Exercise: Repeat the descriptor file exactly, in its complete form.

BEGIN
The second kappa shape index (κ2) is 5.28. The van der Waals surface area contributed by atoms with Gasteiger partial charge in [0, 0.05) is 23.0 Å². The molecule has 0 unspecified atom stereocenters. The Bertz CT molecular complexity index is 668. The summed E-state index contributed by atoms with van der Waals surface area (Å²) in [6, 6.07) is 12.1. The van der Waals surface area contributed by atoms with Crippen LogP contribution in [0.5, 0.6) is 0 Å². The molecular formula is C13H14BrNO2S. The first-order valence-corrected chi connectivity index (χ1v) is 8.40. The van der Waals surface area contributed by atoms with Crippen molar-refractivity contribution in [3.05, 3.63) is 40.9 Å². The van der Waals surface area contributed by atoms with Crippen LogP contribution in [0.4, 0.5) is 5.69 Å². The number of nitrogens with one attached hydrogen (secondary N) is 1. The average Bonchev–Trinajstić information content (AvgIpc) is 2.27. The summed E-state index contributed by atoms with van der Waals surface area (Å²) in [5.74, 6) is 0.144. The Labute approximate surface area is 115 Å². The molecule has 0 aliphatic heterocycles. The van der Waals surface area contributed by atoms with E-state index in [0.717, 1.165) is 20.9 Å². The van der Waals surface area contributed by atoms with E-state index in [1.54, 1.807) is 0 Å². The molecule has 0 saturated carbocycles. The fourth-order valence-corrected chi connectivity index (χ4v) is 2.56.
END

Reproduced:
The second kappa shape index (κ2) is 5.28. The van der Waals surface area contributed by atoms with Gasteiger partial charge in [0, 0.05) is 23.0 Å². The molecule has 0 unspecified atom stereocenters. The Bertz CT molecular complexity index is 668. The summed E-state index contributed by atoms with van der Waals surface area (Å²) in [6, 6.07) is 12.1. The van der Waals surface area contributed by atoms with Crippen LogP contribution in [0.5, 0.6) is 0 Å². The molecular formula is C13H14BrNO2S. The first-order valence-corrected chi connectivity index (χ1v) is 8.40. The van der Waals surface area contributed by atoms with Crippen molar-refractivity contribution in [3.05, 3.63) is 40.9 Å². The van der Waals surface area contributed by atoms with Crippen LogP contribution in [0.4, 0.5) is 5.69 Å². The number of nitrogens with one attached hydrogen (secondary N) is 1. The average Bonchev–Trinajstić information content (AvgIpc) is 2.27. The summed E-state index contributed by atoms with van der Waals surface area (Å²) in [5.74, 6) is 0.144. The Labute approximate surface area is 115 Å². The molecule has 0 aliphatic heterocycles. The van der Waals surface area contributed by atoms with E-state index in [0.717, 1.165) is 20.9 Å². The van der Waals surface area contributed by atoms with E-state index in [1.54, 1.807) is 0 Å². The molecule has 0 saturated carbocycles. The fourth-order valence-corrected chi connectivity index (χ4v) is 2.56.